One of my best friends in Nepal was my buddy Dave from New Orleans. We attended a pretty intense teaching on Phurba practice one afternoon where they got into the specifics of mad-lay, the art of making the linga or doll to represent the enemy, and the way to liberate the enemy using the phurba. A day or two later we were chatting about Vodou, and Dave gave a shudder and said: " I tend to stay away from that stuff. It kinds freaks me out..."
Last month I was talking with a little old lady at the Catholic gift shop about her use of the Miraculous Medal of Mary, and the Novena that she used with it to get her daughters abusive husband to leave her. After telling me the system for using the medal she assured me "I know this sounds like witchcraft or something, but its not like that."
I like to ask people at my classes what percentage of the population they think uses magick. Not just simple prayer, but actual magick. I put it up at about 70-80% in this country. Closer to 90% in Catholic countries that understand ritual better than Protestant countries. They just don't necessarily call it by that name.
Scott made a post today about impreciatory prayer amongst conservative Christians and how one pastor at least was claiming victory ( and by proxy, credit) for the recent murder of Dr Tiller, and is now focusing his efforts on President Obama. This is not so strange as it would seem. There are lots of examples of impreciatory prayer in the bible. My personal favorite to use is Psalm 109, which is part of "Inominandum's Sure Fire, Shock and Awe, Fuck yo' Shit Right Up Ritual" .
Scott further states: "Normally conservative Christians don't have a lot of magical aptitude simply because magical people usually don't fit very well into rigid spiritual systems..."
I think a lot of people would agree with that statement. I think a lot of people would be wrong.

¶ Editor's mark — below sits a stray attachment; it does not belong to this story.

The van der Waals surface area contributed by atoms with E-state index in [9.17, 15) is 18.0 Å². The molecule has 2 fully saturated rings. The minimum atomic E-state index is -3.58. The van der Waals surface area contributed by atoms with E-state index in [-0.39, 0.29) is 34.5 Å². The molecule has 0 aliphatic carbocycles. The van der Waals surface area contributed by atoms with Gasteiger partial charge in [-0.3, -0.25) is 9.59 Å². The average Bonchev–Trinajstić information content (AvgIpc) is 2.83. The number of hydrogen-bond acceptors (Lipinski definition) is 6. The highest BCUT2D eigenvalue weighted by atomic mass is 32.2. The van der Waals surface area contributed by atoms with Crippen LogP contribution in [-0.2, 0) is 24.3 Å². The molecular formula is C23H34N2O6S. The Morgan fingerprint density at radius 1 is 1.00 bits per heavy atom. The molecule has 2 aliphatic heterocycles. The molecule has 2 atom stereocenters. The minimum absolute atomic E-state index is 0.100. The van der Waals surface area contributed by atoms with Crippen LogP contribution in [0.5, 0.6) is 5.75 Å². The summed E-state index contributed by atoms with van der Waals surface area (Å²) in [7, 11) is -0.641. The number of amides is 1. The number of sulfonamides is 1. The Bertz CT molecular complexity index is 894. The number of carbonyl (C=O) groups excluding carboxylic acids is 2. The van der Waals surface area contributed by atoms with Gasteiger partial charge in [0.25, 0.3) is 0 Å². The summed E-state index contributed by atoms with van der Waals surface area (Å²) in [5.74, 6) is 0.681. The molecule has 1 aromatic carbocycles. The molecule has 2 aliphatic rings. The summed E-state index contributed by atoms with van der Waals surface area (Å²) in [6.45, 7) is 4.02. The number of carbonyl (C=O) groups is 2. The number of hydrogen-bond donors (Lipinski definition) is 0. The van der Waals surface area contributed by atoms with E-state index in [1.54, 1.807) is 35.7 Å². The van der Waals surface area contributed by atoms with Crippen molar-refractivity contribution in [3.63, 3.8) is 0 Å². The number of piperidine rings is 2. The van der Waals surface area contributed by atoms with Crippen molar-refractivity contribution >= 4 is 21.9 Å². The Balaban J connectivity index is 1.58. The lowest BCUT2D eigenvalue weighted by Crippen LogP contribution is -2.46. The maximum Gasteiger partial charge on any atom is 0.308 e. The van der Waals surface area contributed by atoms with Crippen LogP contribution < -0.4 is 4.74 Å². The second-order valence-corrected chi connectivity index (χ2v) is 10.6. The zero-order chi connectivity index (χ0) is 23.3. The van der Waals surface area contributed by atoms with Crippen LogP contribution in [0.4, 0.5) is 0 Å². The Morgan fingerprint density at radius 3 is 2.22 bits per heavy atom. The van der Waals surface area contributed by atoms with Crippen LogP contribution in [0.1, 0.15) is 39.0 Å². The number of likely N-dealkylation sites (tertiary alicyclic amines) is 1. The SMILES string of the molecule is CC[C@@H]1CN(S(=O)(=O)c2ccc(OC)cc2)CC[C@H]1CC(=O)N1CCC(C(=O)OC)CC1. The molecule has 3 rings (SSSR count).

The trap is to confuse the sort of counter-culture or sub-culture groups and overtly occult practices that I and most of my readers engage in with being the only way that magick is practiced. Its not even the majority. Unless we are talking about people with the gift for practical magick, there is no such thing as magickal people. Amongst people that have a gift for practical magick, I have found no real tendancy against rigid spiritual systems.
Kunzang Dorje Rinpoche is probably the most powerful magus I have ever met, but is pretty rigid in his approach to practice. Speaking of Tibet the Gelugpa, who are extremely rigid, use group magick for everything.
An old friend of mine from Saudi Arabia is a Naqshbani Sufi and told me all about their use of magick to control the Djinn and so on. He is also a VERY Rigid Muslim. Taliban supporter, etc. Don't think that all Sufi's are whirling dervishes...
Conservative Christiatans in the US use magick all the time. In fact I think they are way more adept at using to effect politics than Liberals are. Yeah, they call it praying, but at the point where you are organizing retreats in "combat faith", learning exorcism techniques, and having prayer circles aimed at specific judges and such, you are doing magick. Don't even get me started on the Catholics. You can go to jsut about any Catholic shop and buy a statue of Joseph to bury upside down in the yard to sell your house.
Anyway, the point of this post was'nt to pick on Scott. The point is that you need to realize that not everyone that uses magick does it like you do, or even calls it magick. People from traditional cultures often pay professionals to do magic for them. Others do it themselves or with others from their church. But as a rule, you should assume that EVERYONE does magic.